from Latin America's Moment and Latin America Studies Program

Social Mobility in Mexico

Mexico, social mobility

October 31, 2014

Mexico, social mobility
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Earlier this month, the Espinosa Yglesias Research Centre (CEEY) launched the English version of its most recent report on social mobility in Mexico. Creating a measure that combines 2011 household assets and occupational status, they find both good and bad news for aspiring Mexicans. For those in the middle, chances of moving up (or down) are somewhat encouraging, as only a quarter will end up in the same economic group as their parents. But on the richer and poorer ends, the chances of intergenerational change are much lower—only one out of every two individuals will lead an economically different life.

Espinosa Yglesias Research Centre, “Report on Social Mobility in Mexico: Imagine Your Future,” 2014.

Educational mobility is more positive. In fact, Mexico is quite close to the United States, Switzerland, and Ireland in the likelihood that children will go further in school than their parents. Here, Mexico bests Latin American peers such as Colombia, Chile, and Brazil.

Espinosa Yglesias Research Centre, “Report on Social Mobility in Mexico: Imagine Your Future,” 2014.

The survey also finds significant gender disparities. Overall, women are more mobile than men. But this movement in part reflects workforce discrimination, as women born wealthy are more likely than men to lose their socioeconomic position, hitting the proverbial glass ceiling. Women who begin life at the lowest income levels are less likely to move up compared to their male counterparts.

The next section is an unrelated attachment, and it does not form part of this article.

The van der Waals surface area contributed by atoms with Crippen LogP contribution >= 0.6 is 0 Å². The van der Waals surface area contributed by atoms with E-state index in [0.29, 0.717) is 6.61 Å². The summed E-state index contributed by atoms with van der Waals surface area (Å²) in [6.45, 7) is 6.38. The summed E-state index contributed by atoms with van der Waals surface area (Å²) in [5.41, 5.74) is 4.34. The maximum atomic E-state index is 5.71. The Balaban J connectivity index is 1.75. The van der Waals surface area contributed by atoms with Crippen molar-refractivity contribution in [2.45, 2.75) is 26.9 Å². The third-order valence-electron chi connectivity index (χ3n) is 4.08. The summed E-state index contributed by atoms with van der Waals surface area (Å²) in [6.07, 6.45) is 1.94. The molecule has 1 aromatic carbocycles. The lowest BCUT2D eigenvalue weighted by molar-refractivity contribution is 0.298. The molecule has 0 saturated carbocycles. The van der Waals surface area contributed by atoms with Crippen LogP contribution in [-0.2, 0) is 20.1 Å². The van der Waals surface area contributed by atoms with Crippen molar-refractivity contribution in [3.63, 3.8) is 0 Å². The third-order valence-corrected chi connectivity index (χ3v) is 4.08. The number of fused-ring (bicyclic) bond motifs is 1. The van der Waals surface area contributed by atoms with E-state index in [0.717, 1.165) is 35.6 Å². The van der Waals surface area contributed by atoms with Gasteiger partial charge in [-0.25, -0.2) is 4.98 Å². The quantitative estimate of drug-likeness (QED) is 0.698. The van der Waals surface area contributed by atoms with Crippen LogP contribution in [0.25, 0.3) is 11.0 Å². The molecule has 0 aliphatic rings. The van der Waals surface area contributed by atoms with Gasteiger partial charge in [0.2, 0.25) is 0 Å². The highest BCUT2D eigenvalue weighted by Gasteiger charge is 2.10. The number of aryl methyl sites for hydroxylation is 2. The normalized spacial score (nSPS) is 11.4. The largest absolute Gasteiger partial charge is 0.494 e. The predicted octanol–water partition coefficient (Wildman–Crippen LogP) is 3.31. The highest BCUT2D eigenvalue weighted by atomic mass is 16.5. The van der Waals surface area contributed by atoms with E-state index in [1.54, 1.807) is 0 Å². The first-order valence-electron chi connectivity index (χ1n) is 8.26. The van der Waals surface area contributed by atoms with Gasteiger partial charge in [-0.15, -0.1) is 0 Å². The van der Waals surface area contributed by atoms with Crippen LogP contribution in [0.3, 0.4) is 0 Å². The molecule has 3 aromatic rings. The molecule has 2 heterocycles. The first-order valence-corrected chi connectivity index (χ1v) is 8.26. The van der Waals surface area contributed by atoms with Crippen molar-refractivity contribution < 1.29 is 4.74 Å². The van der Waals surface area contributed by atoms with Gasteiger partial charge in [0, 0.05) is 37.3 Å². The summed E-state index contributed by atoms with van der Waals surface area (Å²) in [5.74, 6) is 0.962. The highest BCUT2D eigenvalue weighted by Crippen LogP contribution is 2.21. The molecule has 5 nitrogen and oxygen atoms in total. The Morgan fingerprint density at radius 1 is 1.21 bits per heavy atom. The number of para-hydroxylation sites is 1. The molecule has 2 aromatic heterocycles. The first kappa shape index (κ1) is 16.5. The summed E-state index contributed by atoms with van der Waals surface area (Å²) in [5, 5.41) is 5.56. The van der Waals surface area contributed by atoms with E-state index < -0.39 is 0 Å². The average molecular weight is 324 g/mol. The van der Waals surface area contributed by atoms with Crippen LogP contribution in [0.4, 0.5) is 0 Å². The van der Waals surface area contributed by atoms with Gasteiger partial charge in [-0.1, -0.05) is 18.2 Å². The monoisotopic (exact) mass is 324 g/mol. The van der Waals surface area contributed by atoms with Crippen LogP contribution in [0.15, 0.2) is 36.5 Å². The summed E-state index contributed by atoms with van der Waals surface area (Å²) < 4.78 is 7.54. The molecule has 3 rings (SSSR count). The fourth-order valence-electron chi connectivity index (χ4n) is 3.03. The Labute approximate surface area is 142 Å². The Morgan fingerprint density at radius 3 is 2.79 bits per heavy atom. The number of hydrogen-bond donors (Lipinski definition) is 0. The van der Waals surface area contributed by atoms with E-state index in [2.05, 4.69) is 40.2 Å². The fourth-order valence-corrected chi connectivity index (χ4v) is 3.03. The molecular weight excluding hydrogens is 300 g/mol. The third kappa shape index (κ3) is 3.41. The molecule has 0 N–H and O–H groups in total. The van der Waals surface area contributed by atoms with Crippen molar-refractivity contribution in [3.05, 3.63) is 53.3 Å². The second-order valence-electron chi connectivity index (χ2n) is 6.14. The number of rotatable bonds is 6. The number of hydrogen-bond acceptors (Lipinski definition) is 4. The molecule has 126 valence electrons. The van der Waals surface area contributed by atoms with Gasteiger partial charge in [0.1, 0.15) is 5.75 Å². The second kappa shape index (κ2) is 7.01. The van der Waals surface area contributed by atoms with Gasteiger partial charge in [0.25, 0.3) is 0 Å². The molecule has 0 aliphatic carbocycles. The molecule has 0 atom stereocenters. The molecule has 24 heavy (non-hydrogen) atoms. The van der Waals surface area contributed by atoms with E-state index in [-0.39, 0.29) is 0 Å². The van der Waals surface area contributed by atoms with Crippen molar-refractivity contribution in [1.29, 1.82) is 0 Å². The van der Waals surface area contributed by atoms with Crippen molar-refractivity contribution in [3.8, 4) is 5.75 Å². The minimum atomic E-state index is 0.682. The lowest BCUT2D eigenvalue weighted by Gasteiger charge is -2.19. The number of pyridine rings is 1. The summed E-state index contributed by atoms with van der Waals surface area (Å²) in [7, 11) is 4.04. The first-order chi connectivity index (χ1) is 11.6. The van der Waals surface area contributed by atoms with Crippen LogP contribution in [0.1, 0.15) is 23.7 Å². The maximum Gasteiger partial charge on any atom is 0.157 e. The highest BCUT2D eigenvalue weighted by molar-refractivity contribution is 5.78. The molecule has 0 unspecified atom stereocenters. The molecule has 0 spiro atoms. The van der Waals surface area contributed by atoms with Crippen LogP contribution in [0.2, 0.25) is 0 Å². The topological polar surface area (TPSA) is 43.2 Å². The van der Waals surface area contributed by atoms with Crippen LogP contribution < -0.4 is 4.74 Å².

The study shows that educational mobility has increased more quickly than economic mobility. This suggests that the quality of education lags, especially for those starting at an economic disadvantage. Schooling has yet to become the “great equalizer,” as the chances of completing an undergraduate degree are much higher for private school students. Expectations also matter, not unlike the story in the United States, where qualified lower income students often don’t apply, much less finish, degrees at competitive colleges and universities.

What can Mexico—and by extension other countries—do? More equitable and effective public education is an important start. Affirmative action and other policies for women, minorities, and the socioeconomically disadvantaged would help as well. More generally, a broader social safety net could counterbalance the intergenerational effects of poverty. The survey shows Mexico has indeed made some progress, but also illuminates how far it has to go.

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